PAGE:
A framework for evolving grid computing systems.
Grid computing was born in the 1990s, when researchers were looking for a way to share expensive computing resources and experiment equipment. Grid computing is becoming increasingly popular because it promotes the sharing of distributed resources that may be heterogeneous in nature, and it enables scientists and engineering professionals to solve large scale computing problems. In reality, there are already huge numbers of grid computing facilities distributed around the world, each one having been created to serve a particular group of scientists such as weather forecasters, or a group of users such as stock markets. However, the need to extend the functionalities of current grid systems lends itself to the consideration of grid evolution. This allows the combination of many disjunct grids into a single powerful grid that can operate as one vast computational resource, as well as for grid environments to be flexible, to be able to change and to evolve. The rationale for grid evolution is the current rapid and increasing advances in both software and hardware. Evolution means adding or removing capabilities. This research defines grid evolution as adding new functions and/or equipment and removing unusable resources that affect the performance of some nodes. This thesis produces a new technique for grid evolution, allowing it to be seamless and to operate at run time. Within grid computing, evolution is an integration of software and hardware and can be of two distinct types, external and internal. Internal evolution occurs inside the grid boundary by migrating special resources such as application software from node to node inside the grid. While external evolution occurs between grids. This thesis develops a framework for grid evolution that insulates users from the complexities of grids. This framework has at its core a resource broker together with a grid monitor to cope with internal and external evolution, advance reservation, fault tolerance, the monitoring of the grid environment, increased resource utilisation and the high availability of grid resources. The starting point for the present framework of grid evolution is when the grid receives a job whose requirements do not exist on the required node which triggers grid evolution. If the grid has all the requirements scattered across its nodes, internal evolution enabling the grid to migrate the required resources to the required node in order to satisfy job requirements ensues, but if the grid does not have these resources, external evolution enables the grid either to collect them from other grids (permanent evolution) or to send the job to other grids for execution (just in time) evolution. Finally a simulation tool called (EVOSim) has been designed, developed and tested. It is written in Oracle 10g and has been used for the creation of four grids, each of which has a different setup including different nodes, application software, data and polices. Experiments were done by submitting jobs to the grid at run time, and then comparing the results and analysing the performance of those grids that use the approach of evolution with those that do not. The results of these experiments have demonstrated that these features significantly improve the performance of grid environments and provide excellent scheduling results, with a decreasing number of rejected jobs.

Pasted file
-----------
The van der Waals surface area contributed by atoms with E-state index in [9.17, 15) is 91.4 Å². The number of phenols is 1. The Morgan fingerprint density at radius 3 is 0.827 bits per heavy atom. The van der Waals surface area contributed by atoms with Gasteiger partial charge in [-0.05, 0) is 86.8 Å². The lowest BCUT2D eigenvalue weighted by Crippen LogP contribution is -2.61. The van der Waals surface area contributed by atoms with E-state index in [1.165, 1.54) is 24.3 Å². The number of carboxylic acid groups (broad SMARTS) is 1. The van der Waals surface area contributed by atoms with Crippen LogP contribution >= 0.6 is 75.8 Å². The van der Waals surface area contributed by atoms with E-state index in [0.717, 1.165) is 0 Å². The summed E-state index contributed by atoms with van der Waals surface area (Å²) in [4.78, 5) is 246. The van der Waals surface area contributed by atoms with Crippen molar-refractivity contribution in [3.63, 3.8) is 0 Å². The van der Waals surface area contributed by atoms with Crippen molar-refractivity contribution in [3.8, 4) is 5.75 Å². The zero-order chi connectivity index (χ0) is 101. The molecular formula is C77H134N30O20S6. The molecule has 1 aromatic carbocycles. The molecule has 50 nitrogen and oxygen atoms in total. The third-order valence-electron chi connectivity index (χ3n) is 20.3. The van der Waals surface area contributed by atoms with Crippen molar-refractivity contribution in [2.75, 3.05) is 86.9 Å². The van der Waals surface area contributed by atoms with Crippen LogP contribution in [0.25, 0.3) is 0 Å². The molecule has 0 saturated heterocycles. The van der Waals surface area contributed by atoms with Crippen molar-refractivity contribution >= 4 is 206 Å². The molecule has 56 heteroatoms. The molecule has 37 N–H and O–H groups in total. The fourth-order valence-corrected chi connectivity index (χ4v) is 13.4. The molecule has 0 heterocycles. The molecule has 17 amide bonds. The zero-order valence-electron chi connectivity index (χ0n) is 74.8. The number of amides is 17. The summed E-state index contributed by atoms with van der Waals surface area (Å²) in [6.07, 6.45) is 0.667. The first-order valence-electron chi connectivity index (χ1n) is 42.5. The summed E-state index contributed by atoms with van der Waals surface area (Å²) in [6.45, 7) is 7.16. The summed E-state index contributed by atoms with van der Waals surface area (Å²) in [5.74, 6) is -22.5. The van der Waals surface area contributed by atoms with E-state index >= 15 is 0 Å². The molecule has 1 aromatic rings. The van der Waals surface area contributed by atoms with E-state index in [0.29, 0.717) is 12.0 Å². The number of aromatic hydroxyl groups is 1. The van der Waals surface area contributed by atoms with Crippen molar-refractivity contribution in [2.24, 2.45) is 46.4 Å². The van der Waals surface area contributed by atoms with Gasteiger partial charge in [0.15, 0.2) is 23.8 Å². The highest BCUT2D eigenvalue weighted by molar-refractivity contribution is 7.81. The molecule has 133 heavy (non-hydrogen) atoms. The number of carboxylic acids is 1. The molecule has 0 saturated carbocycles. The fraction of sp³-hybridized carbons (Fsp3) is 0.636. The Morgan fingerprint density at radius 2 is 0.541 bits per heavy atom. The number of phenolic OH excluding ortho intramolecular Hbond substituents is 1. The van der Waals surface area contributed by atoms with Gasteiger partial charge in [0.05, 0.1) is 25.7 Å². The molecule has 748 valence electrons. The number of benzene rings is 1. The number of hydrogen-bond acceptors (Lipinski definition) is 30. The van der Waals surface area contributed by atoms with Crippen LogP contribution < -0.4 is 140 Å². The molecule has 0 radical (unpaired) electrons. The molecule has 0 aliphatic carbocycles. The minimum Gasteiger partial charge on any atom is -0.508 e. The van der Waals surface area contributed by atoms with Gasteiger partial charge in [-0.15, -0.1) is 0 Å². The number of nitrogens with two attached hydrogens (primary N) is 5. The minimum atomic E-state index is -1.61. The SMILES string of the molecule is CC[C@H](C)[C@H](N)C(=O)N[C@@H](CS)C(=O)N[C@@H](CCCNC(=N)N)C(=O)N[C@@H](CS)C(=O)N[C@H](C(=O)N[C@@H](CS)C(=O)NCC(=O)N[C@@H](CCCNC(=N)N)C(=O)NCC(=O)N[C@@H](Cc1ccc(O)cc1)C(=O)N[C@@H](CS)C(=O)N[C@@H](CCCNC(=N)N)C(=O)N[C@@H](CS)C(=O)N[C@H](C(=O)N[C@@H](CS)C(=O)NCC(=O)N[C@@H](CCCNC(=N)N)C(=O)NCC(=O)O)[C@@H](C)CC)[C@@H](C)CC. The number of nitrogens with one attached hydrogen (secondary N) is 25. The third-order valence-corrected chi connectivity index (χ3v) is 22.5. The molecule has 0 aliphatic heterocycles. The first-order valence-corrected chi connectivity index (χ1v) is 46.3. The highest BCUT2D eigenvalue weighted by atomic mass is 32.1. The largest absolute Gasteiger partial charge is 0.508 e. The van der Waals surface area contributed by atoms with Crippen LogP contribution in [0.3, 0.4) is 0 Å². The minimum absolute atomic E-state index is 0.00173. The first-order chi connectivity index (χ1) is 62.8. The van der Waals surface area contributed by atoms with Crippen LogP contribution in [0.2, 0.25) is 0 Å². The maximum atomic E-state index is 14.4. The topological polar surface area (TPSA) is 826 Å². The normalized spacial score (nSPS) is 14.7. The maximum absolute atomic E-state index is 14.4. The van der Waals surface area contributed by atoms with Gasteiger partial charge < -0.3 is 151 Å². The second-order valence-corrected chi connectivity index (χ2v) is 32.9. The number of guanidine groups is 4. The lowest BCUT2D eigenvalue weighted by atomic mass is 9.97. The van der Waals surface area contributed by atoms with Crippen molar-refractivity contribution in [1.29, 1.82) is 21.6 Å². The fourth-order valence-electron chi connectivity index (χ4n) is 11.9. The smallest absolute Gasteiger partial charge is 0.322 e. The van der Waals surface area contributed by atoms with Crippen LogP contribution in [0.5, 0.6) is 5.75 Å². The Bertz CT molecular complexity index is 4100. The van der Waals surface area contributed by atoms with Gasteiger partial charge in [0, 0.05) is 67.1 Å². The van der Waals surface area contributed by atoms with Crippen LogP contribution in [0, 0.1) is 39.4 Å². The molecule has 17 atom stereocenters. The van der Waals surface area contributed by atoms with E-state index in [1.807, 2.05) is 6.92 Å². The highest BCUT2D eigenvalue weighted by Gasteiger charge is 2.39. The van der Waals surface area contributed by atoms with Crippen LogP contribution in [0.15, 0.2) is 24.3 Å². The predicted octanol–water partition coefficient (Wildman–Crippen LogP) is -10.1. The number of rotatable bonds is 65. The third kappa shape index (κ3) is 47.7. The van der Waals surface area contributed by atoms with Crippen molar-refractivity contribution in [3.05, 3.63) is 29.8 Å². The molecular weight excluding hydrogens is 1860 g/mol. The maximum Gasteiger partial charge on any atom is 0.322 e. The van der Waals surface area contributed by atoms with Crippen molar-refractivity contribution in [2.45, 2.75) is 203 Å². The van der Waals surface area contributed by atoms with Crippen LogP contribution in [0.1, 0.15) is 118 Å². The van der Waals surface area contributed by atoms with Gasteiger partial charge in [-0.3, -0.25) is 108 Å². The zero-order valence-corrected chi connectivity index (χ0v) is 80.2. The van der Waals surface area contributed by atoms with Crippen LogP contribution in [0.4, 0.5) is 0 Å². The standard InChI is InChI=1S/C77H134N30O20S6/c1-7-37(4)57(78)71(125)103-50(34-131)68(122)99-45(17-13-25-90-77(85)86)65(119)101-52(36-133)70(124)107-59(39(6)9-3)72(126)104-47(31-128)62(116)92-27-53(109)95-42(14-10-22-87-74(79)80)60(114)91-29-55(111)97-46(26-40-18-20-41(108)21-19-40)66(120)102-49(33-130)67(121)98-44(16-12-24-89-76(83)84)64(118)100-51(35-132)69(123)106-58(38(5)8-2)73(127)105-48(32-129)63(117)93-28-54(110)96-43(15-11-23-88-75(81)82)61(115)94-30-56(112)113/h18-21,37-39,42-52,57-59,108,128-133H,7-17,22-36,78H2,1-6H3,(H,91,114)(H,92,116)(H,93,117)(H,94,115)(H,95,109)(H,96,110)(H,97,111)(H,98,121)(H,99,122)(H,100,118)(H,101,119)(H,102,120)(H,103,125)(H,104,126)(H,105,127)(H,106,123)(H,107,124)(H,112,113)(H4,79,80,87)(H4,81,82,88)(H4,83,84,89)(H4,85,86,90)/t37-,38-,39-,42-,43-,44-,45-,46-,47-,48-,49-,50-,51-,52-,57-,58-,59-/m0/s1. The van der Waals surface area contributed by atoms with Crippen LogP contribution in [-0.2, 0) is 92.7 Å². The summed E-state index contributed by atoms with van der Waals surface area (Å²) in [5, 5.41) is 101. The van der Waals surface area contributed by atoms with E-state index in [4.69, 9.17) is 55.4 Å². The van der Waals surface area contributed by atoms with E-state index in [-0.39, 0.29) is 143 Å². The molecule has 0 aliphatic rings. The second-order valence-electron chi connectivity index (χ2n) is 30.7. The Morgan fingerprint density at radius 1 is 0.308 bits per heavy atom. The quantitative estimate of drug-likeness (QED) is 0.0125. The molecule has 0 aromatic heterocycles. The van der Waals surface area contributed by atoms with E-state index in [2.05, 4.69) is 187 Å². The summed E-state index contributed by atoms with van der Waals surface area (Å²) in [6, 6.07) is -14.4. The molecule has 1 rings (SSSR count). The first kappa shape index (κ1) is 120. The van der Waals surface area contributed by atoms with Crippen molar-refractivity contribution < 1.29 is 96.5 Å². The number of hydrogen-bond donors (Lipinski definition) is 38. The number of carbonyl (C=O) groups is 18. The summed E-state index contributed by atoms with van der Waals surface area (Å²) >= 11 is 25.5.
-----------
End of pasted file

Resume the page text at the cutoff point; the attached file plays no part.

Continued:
- PhD